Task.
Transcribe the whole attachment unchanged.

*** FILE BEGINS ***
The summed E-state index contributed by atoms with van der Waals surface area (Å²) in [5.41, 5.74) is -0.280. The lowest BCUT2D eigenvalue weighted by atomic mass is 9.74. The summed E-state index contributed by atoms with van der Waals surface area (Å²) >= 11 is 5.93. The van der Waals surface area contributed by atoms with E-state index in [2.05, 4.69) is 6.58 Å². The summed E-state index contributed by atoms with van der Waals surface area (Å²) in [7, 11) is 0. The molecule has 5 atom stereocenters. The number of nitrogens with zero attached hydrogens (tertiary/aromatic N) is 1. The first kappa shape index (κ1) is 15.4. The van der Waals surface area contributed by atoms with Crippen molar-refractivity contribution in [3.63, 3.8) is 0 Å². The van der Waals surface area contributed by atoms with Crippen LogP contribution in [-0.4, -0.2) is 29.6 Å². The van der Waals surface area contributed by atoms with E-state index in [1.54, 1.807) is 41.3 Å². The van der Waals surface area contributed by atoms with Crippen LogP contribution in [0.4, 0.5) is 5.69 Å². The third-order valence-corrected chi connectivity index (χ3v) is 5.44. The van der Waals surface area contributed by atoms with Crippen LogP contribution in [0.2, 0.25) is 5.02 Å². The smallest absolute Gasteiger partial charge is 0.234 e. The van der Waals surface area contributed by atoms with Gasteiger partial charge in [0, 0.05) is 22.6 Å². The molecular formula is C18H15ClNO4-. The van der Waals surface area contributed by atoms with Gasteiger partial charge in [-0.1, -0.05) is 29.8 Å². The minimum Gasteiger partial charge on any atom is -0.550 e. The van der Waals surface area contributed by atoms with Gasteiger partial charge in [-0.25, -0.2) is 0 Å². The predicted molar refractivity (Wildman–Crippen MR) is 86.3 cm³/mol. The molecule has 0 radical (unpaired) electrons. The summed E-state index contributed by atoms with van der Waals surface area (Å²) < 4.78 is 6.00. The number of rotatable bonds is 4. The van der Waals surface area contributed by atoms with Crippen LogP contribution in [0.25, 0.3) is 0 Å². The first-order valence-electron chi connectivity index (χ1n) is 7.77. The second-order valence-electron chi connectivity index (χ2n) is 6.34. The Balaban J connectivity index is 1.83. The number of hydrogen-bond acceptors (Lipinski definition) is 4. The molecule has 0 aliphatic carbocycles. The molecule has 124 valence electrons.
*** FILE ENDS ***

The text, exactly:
The summed E-state index contributed by atoms with van der Waals surface area (Å²) in [5.41, 5.74) is -0.280. The lowest BCUT2D eigenvalue weighted by atomic mass is 9.74. The summed E-state index contributed by atoms with van der Waals surface area (Å²) >= 11 is 5.93. The van der Waals surface area contributed by atoms with E-state index in [2.05, 4.69) is 6.58 Å². The summed E-state index contributed by atoms with van der Waals surface area (Å²) in [7, 11) is 0. The molecule has 5 atom stereocenters. The number of nitrogens with zero attached hydrogens (tertiary/aromatic N) is 1. The first kappa shape index (κ1) is 15.4. The van der Waals surface area contributed by atoms with Crippen molar-refractivity contribution in [3.63, 3.8) is 0 Å². The van der Waals surface area contributed by atoms with Crippen LogP contribution in [-0.4, -0.2) is 29.6 Å². The van der Waals surface area contributed by atoms with E-state index in [1.54, 1.807) is 41.3 Å². The van der Waals surface area contributed by atoms with Crippen LogP contribution in [0.4, 0.5) is 5.69 Å². The third-order valence-corrected chi connectivity index (χ3v) is 5.44. The van der Waals surface area contributed by atoms with Crippen LogP contribution in [0.2, 0.25) is 5.02 Å². The smallest absolute Gasteiger partial charge is 0.234 e. The van der Waals surface area contributed by atoms with Gasteiger partial charge in [0, 0.05) is 22.6 Å². The molecular formula is C18H15ClNO4-. The van der Waals surface area contributed by atoms with Gasteiger partial charge in [-0.1, -0.05) is 29.8 Å². The minimum Gasteiger partial charge on any atom is -0.550 e. The van der Waals surface area contributed by atoms with Gasteiger partial charge in [-0.25, -0.2) is 0 Å². The predicted molar refractivity (Wildman–Crippen MR) is 86.3 cm³/mol. The molecule has 0 radical (unpaired) electrons. The summed E-state index contributed by atoms with van der Waals surface area (Å²) < 4.78 is 6.00. The number of rotatable bonds is 4. The van der Waals surface area contributed by atoms with Crippen LogP contribution in [0.25, 0.3) is 0 Å². The first-order valence-electron chi connectivity index (χ1n) is 7.77. The second-order valence-electron chi connectivity index (χ2n) is 6.34. The Balaban J connectivity index is 1.83. The number of hydrogen-bond acceptors (Lipinski definition) is 4. The molecule has 0 aliphatic carbocycles. The molecule has 124 valence electrons.